2009 Viña Ventisquero, “Grey,” Carménère — We tasted this wine back in early February and were so wowed, we wanted to put it in the very next club. But we weren’t the only fans, and the entire shipment sold out before we could get any. Well, another shipment has just arrived, and our rep made sure to snag some for us so here it is: a meticulously made Carménère from a single vineyard block of carefully tended vines. Winemaker Felipe Tosso, who once considered careers as a tennis pro, or classical guitarist, chose instead to devote his life to winemaking, Now he creates superb wines like this one: dark, smooth, and spicy, with a long finish. It opens up forever (the first time we’d tasted it the bottle had been open for a day and it was killer!) so do give it a chance to show its stuff! Originally a $30 wine, it’s now only $22 and is perfect for hearty fare.
2008 Steele, Old Vine Zinfandel — Jed Steele has been making wine in California for over 40 years and, while he produces a dizzying array of wines, under a number of labels, his total production is relatively small. This old vine Zin comes from the Pacini Vineyard, in the foothills of Mayacamas Mountains, in Mendocino County. Because of the rolling topography, the fruit ripens unevenly, so Jed has to harvest in small lots over the course of several weeks. He ferments and ages these lots separately, blending just before bottling and declassifying any juice that doesn’t measure up. Only the best for this wine, and it shows. It is full of flavor, but not hot or fat (and it’s only 13.5% alcohol!) Dry farming adds intensity and aromatics, and the spicy, brambly flavors make it a great partner for roasted meats, barbecue, or rib steak. It’s $19 and tastes great now.
2009 Roccafiore, Fiorfiore, Grechetto di Todi — Todi is a medieval hill town near our sister city of Perugia, in the central Italian region of Umbria. The white grape, Grechetto, has a long history here, and is probably best known as one of the key grapes in Orvieto. In this wine, however, Grechetto stands on its own. Fermented in stainless steel, and aged for 12 months in oak, it is very elegant; rich and round, with a balancing backbone of minerality and acidity and a long, pleasant, finish. It is $19 and is drinking perfectly now. It has the weight and complexity to pair with poultry, or vegetable-based dishes, but would also be nice with fish or soft cheeses.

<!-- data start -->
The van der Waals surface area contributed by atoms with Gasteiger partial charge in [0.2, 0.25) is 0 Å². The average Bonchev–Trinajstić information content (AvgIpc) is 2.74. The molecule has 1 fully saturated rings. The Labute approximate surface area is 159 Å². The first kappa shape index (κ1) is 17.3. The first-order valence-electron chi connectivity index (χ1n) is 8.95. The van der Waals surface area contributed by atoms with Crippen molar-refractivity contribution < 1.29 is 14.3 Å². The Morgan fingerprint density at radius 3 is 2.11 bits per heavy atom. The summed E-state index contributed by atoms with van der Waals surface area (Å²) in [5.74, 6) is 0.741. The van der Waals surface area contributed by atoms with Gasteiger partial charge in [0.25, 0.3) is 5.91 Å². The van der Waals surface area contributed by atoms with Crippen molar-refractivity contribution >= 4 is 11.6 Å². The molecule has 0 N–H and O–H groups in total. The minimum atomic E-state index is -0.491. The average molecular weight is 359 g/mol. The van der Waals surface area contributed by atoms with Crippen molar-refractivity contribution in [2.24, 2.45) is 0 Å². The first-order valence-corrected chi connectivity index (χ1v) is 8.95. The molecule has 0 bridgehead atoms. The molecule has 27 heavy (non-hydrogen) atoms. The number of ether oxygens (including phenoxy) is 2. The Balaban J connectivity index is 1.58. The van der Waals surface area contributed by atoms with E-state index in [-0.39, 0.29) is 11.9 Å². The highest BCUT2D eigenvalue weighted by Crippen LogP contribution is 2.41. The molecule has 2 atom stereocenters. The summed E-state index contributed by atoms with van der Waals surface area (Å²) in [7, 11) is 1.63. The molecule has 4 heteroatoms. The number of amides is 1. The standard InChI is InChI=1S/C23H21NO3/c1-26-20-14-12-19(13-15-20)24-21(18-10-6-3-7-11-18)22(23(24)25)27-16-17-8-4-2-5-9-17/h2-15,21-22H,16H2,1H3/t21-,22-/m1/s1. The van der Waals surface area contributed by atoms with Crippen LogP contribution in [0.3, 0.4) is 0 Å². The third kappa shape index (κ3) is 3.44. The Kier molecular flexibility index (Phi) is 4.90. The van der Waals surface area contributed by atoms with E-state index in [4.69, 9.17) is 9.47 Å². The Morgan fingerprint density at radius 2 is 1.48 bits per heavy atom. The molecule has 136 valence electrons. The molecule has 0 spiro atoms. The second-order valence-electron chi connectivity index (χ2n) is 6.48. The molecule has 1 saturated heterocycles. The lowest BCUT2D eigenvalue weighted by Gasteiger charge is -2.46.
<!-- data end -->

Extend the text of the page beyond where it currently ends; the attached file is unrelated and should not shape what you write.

2010 Cantele, Negroamaro — The winemaking history of the Cantele family began up north, in Bologna, but eventually led them to the volcanic, boot heel region of Puglia where, today, a whole family tree full of Canteles devote themselves to their family wine business. They are based on the hot, stony, Salento peninsula, where they produce, among other things, this dark, nuanced Negroamaro. Aged in stainless steel, it has the classic Negroamaro profile, rustic and earthy, with spicy complexity. It is $11.50 and is ready to drink now, though it will continue to evolve and mellow over the next two to three years. Perfect for Mediterranean cuisine, pasta, or soft, aged cheeses.
2010 Borie de Maurel, Esprit d’Automne — This is the “people’s choice” wine: we poured it at our recent Small Vineyards tasting and it was so popular, we just had to put it in the club. From a relatively young estate in the Minervois region of southwest France, the “spirit of autumn” is a blend of Syrah, Grenache, and Carignan, grown at about 1000 feet elevation, on limestone and clay soil. It has aromas of olives, and spice, with lots of dark red fruit, and rich earthiness. It is a very versatile wine, perfect for roasted pork-loin or beet salad. The winery suggests pairing it with spring broad beans and has a yummy recipe (with bacon, of course) on their website. It is $14 and is quite limited, only available in this market.
2010 Herdade do Esparão, Reserva Branco — Last month we featured a red from Portugal’s Alentejo region; this month we present this white, from the same region. Australian native, David Baverstock, Portugal’s winemaker of the year in 2000, leads the production team at Esporão, and his estate has helped put the Alentejo region, historically more known for its cork production, on the winemaking map. Made from native grapes, Antão Vaz, Arinto, and Roupeiro, this $18 wine has intensity and body, balanced by firm acidity, coming off a bit like a nice Old World Chardonnay. It is perfect for seared scallops, cod fritters, or even duck.